JTF (just the facts): A total of 9 large scale color photographs, framed in white and unmatted, and hung against white walls in the main gallery space. All of the works are inkjet prints on Alu-dibond, made in 2016. Physical sizes range from roughly 59×49 to 59×59, and the prints are available in editions of 3+1AP. The show also includes 1 slide projection (shown in a darkened room in the center of the gallery space), from 2010. It consists of 2 sets of 40 slides, and is available in an edition of 3. (Installation shots below.)
Comments/Context: Peter Piller’s work has consistently investigated the careful removal and rearrangement of photographic context. Appropriating visuals from various sources and archives for nearly two decades now, he has stripped those images of their original relationships, taking out text and other identifiers, leaving the photographs either to be judged on their own or to be juxtaposed in new ways to highlight unexpected or newly discovered connections. In his last gallery show (in 2013, reviewed here), he isolated paired images from an East German military magazine, making a subtle mockery of the matching masculine desires for winsome pinups and tough-guy weaponry.
His newest show continues his exploration of the commercial depictions of women, this time in imagery found on the backs of German semi-trailer trucks, photographed by the artist himself at gas stations and rest stops on recent trips back and forth between Hamburg and Leipzig. While Piller has left the physical details of the truck doors in place in his images (from handles and hinges to vertical locking and support mechanisms), he has once again seamlessly removed the branding and explanatory text, leaving the women in a variety of now-oblique poses and situations.
If this general approach sounds familiar, it should – Hank Willis Thomas used a similar technique and conceptual framework in his Unbranded: A Century of White Women, 1915-2015 series from last year (reviewed here). And while the parallels between the bodies of work are many, Piller’s project both comes at the issue from a specific German perspective (both in attitude and material), and does so with contemporary examples all sourced from the dirty backs of long-haul trailers, that humble location often at odds with the underlying advertisements themselves.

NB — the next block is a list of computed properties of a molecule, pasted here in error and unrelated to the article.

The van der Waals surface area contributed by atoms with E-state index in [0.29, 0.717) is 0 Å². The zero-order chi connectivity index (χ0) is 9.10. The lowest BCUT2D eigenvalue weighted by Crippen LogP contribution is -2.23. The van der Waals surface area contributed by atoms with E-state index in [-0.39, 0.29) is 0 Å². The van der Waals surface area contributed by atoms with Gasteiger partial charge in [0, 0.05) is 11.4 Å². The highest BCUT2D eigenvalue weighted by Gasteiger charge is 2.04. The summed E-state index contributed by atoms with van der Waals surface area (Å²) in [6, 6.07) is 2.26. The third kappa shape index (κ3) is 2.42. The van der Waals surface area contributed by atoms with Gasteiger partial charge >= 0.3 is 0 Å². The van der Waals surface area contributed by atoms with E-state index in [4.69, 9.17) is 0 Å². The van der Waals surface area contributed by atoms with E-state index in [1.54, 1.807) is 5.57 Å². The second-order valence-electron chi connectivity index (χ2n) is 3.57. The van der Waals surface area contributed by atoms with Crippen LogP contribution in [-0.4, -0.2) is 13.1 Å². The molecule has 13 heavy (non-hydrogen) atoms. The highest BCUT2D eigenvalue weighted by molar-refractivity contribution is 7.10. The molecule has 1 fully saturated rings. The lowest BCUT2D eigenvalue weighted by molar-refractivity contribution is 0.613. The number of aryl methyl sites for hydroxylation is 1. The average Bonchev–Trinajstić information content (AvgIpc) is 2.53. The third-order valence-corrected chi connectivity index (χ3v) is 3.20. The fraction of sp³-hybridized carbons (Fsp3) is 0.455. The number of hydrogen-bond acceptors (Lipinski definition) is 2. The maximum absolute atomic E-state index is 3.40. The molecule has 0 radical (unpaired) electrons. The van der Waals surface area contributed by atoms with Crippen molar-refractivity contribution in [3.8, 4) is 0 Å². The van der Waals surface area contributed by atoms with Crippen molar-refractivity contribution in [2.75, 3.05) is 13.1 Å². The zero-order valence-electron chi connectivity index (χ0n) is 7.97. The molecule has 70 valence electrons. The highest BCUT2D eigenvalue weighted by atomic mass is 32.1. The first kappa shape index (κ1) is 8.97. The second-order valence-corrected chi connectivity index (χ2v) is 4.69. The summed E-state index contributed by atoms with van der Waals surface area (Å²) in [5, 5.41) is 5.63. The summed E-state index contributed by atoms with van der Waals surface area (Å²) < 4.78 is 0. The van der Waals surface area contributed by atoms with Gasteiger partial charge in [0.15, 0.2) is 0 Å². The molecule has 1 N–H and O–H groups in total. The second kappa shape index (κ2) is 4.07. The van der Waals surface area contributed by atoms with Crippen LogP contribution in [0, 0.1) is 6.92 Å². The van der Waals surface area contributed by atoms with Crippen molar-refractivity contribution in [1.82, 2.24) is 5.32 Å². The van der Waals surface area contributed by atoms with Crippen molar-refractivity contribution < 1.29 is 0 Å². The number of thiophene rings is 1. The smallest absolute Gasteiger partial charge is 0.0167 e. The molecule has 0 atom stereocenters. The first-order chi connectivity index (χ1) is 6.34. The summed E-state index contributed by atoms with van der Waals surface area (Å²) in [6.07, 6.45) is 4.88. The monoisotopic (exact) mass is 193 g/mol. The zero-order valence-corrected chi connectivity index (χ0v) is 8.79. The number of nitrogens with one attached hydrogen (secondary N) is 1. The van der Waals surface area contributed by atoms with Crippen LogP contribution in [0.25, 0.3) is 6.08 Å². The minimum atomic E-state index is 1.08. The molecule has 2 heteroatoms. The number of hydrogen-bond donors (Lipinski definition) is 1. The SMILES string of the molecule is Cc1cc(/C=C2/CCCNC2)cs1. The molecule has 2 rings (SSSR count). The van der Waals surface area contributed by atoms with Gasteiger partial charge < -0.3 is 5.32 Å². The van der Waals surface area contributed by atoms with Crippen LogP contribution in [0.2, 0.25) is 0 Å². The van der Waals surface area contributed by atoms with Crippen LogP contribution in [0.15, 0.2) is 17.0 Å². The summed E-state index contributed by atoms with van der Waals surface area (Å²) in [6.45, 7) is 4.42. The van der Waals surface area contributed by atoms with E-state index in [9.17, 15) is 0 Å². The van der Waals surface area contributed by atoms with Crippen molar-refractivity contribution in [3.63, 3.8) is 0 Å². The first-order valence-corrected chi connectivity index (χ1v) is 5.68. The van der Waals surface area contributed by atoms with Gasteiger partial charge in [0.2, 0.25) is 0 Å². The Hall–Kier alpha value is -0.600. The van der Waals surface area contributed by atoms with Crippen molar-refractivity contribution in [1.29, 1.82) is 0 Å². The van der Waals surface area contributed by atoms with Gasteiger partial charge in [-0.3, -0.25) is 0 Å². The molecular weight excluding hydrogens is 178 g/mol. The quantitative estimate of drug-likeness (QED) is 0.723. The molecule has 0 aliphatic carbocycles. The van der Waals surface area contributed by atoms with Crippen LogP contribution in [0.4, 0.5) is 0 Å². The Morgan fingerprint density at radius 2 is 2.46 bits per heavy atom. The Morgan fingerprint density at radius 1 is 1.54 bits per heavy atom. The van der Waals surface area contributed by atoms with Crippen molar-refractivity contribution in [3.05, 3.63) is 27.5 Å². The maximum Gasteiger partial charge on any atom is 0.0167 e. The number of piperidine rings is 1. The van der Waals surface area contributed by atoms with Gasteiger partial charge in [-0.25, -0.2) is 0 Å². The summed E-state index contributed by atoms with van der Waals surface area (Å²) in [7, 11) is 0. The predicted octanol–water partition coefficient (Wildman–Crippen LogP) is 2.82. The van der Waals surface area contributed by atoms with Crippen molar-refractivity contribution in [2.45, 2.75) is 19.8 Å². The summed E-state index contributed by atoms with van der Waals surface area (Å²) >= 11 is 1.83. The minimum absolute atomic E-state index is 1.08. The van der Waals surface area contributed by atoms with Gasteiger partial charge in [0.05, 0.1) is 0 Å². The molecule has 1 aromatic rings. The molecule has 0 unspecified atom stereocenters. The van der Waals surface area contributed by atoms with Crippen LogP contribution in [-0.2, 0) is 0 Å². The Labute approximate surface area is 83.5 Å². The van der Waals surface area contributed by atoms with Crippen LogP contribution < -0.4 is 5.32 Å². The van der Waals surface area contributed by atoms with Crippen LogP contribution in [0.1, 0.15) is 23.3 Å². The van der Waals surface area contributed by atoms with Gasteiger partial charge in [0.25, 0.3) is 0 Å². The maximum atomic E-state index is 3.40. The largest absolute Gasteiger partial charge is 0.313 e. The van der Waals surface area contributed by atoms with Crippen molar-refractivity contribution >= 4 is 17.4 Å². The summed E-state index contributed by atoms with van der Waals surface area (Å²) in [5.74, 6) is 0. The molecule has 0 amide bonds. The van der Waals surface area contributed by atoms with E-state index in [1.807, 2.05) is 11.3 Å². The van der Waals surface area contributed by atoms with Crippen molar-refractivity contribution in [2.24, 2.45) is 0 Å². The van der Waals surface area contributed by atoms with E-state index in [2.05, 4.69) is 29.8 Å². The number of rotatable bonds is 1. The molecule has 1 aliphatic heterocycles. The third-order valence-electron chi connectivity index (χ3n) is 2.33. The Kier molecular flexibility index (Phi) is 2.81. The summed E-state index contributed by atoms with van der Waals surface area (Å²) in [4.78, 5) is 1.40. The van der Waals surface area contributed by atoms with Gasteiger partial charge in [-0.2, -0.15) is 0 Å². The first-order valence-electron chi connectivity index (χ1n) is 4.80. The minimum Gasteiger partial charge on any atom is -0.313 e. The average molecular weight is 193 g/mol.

In many of Piller’s clever removals, the central figure is left floating, unmoored from any meaningful action. Some of the women are reduced to the formal lines and curves of nudes – silhouetted, arms outstretched in some kind of rain (the inadvertent connection to the truck tire back splash seems poorly thought through by the advertiser), or submissively cradled in white. Other poses hit the classic clichés – the damsel in distress (her wrist dramatically raised to her forehead), the dutifully peppy office girl, and the sassy blonde with kissable lips.
The best works in the series hit harder on the head-shaking ridiculousness and sexism of the leftover scenes. A green-eyed, red haired seductress in a sparkly red dress fetchingly shows off some equally sexy laminated wood flooring. And a young blonde woman outfitted in a yellow bikini and a puffy green grass skirt seems altogether far too enthusiastic about the smorgasbord of fruit that surrounds her, the dangling grapes ready to drop into her eager mouth. Piller skewers these laughable situations with relish, their butt-end placement on the grimy trailers even more improbably ironic.
In a darkened space in the center of the gallery, Piller dissects brand identity from another, arguably inverted, direction. Here Piller has left the brand in place (in this case, the bold KRAFT factory logo captured along the same roadside again and again) and highlighted its changing surroundings via a continuous slideshow. As his car sped by day after day, he took dozens of images – in the day and at night (the sign is lit up in the dark), in sun and rain, in summer and winter, through weeds and blurs – the logo both always the same and endlessly different. Seen together, his catalog of images is like a taxonomy of subtle brand variants, his experience of the identical place and presence constantly renewed over time, each glimpse part of a layered aggregate memory.
These two new projects pull Piller more toward a thoughtful deconstruction of advertising/branding and away from the archive mining that has been his central concern in the past. In many ways, this requires a more immediate engagement with the material – making the photographs himself locates him nearer the action and precludes a more distanced, historical stance. As result, his incisive conclusions feel more vital and current – he’s not picking apart the eccentric quirks of the past, he’s rooted in thinking through the often absurd realities of the present.
Collector’s POV: The works in this show are priced as follows. The individual color prints are priced at €13500 each, while the slide projection is priced at €15000. Piller’s work has very little secondary market history, so gallery retail remains the best/only option for those collectors interested in following up.